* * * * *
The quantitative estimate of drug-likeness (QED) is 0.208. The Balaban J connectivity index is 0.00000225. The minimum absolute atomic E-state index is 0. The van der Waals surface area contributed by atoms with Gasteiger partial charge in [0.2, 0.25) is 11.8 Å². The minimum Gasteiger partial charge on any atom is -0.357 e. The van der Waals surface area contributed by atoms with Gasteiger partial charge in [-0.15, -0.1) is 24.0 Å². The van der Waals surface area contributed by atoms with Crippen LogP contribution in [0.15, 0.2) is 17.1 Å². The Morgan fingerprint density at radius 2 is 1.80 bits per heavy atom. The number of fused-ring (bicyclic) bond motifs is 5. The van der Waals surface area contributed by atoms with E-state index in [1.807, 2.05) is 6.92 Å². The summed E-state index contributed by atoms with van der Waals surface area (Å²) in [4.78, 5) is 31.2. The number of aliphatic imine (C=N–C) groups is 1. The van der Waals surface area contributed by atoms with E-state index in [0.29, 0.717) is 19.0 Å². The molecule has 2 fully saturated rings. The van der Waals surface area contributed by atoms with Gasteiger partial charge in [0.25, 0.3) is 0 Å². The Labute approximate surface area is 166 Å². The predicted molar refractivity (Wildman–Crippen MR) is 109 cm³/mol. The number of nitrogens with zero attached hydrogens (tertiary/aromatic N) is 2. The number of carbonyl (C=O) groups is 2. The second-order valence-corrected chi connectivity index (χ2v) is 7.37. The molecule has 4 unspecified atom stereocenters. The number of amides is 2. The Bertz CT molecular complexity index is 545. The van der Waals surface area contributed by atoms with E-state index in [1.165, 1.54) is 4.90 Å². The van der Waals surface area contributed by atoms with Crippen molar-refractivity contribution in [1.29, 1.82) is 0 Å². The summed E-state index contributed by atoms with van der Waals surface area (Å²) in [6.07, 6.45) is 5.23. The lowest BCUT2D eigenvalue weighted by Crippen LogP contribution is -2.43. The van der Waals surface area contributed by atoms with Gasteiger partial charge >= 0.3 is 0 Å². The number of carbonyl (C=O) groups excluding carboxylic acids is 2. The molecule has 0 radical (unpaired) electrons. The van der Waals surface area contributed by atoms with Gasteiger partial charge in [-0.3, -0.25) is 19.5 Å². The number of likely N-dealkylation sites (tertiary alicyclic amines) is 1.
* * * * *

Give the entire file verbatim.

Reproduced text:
The quantitative estimate of drug-likeness (QED) is 0.208. The Balaban J connectivity index is 0.00000225. The minimum absolute atomic E-state index is 0. The van der Waals surface area contributed by atoms with Gasteiger partial charge in [0.2, 0.25) is 11.8 Å². The minimum Gasteiger partial charge on any atom is -0.357 e. The van der Waals surface area contributed by atoms with Gasteiger partial charge in [-0.15, -0.1) is 24.0 Å². The van der Waals surface area contributed by atoms with Crippen LogP contribution in [0.15, 0.2) is 17.1 Å². The Morgan fingerprint density at radius 2 is 1.80 bits per heavy atom. The number of fused-ring (bicyclic) bond motifs is 5. The van der Waals surface area contributed by atoms with E-state index in [1.807, 2.05) is 6.92 Å². The summed E-state index contributed by atoms with van der Waals surface area (Å²) in [4.78, 5) is 31.2. The number of aliphatic imine (C=N–C) groups is 1. The van der Waals surface area contributed by atoms with E-state index in [0.29, 0.717) is 19.0 Å². The molecule has 2 fully saturated rings. The van der Waals surface area contributed by atoms with Gasteiger partial charge in [0.25, 0.3) is 0 Å². The Labute approximate surface area is 166 Å². The predicted molar refractivity (Wildman–Crippen MR) is 109 cm³/mol. The number of nitrogens with zero attached hydrogens (tertiary/aromatic N) is 2. The number of carbonyl (C=O) groups is 2. The second-order valence-corrected chi connectivity index (χ2v) is 7.37. The molecule has 4 unspecified atom stereocenters. The number of amides is 2. The Bertz CT molecular complexity index is 545. The van der Waals surface area contributed by atoms with E-state index in [1.165, 1.54) is 4.90 Å². The van der Waals surface area contributed by atoms with Crippen molar-refractivity contribution in [1.29, 1.82) is 0 Å². The summed E-state index contributed by atoms with van der Waals surface area (Å²) in [6.07, 6.45) is 5.23. The lowest BCUT2D eigenvalue weighted by Crippen LogP contribution is -2.43. The van der Waals surface area contributed by atoms with Gasteiger partial charge >= 0.3 is 0 Å². The number of carbonyl (C=O) groups excluding carboxylic acids is 2. The molecule has 0 radical (unpaired) electrons. The van der Waals surface area contributed by atoms with Gasteiger partial charge in [-0.3, -0.25) is 19.5 Å². The number of likely N-dealkylation sites (tertiary alicyclic amines) is 1.